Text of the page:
When Dan Kennedy heard his name announced as Bobit Business Media’s 2012 Consignor of the Year honoree during March’s Conference of Automotive Remarketers (CAR), he was surprised.
But, he was the picture of calm when he accepted the award from AF Editor and CAR Conference Co-chair Mike Antich. The manager for GM Remarketing deflected praise from himself during his short acceptance speech by thanking his GM and Ally teams. “My name might be on the trophy, but it truly is an award for my entire team,” he observed later. “From the home office to the field, from the staff to our partners, we couldn’t make GM’s remarketing department work without the team.”
The Consignor of the Year award is presented yearly by Bobit Business Media to an OEM remarketing professional who has demonstrated longevity within the industry, is among the top in the industry in terms of volume, and has shown a willingness to adopt and innovate changes in remarketing.
All these describe Kennedy to the proverbial “T.”
Building GM’s Residual Value
Kennedy, an accountant by training, joined GM’s Staff Accounting Services in 1978, and held positions in several other departments and groups with the automaker before settling with the GM remarketing team in 1986.
A far cry from his accounting days, Kennedy has thoroughly enjoyed his time in remarketing. “This is a staff whose function is not widely recognized, but we make such an impact on the bottom line,” he said. “The empowerment GM has given us enables the staff to move quickly in making decisions.”
Kennedy has been manager for GM Remarketing since 2010, and is responsible for managing GM’s vehicle remarketing activities, including maintaining relationships with auctions, overseeing inventory levels, and maximizing residual levels.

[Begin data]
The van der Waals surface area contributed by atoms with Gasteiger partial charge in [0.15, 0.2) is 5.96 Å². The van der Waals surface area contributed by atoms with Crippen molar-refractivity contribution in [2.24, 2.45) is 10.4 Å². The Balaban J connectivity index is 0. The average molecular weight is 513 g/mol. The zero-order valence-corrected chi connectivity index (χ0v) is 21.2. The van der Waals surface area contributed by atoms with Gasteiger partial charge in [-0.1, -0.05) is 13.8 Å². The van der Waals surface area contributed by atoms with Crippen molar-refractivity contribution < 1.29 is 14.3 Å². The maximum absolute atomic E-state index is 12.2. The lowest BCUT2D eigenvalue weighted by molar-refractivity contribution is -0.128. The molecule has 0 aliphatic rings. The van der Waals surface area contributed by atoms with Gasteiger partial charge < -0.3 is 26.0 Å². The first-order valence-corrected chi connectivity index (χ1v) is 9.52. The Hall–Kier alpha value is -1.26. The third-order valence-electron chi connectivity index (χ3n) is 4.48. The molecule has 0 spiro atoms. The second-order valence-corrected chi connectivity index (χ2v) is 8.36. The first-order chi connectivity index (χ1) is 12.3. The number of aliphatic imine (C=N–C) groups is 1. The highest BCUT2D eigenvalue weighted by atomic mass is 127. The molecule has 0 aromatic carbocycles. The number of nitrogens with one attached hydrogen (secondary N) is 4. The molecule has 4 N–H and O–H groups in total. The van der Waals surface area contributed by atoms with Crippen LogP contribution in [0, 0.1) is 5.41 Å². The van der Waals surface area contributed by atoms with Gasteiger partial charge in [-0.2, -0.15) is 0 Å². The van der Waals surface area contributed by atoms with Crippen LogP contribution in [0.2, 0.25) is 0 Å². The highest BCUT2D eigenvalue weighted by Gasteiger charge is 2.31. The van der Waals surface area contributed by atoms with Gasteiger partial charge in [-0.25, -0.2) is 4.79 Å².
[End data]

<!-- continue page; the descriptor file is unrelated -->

Maximizing residual values is one of the key ways that Kennedy and his team help influence the bottom line. “The big picture we’re always looking at is how we can make our vehicles more attractive to buyers by reducing their cost of ownership, thus helping to move them into new vehicles quicker,” he explained.
Kennedy relishes the fact that there isn’t a lot about remarketing that’s routine. “It’s one of those jobs that you don’t know what you’re facing day-to-day. There’s no routine and you’re often at the mercy of the weather, the economy, and other factors out of your control,” he said.
But, what he likes most are the people. “The industry is filled with great people who are willing to do anything to help you,” Kennedy said.
While there is much that has remained the same over the 26 years Kennedy has been involved with remarketing, much has changed.
He noted that today’s facilities are much better, catering to the customer’s needs — gone are the days of primitive facilities where one might find a vehicle being painted in an auction parking lot instead of a controlled bay. “The auctions have really stepped up and made their facilities very modern,” Kennedy said. “They have built facilities conducive to us and the dealers.”
Technology has probably transformed the remarketing industry most of all, and Kennedy was there from the beginning, pioneering GM’s first remote factory sale in 2000, which was initially met with skepticism. “I was told, ‘this will never work,’ ” he recalled.
The skeptics were proven wrong when it did work. “The technology today is fabulous and is all geared to make it easier to do business,” Kennedy commented.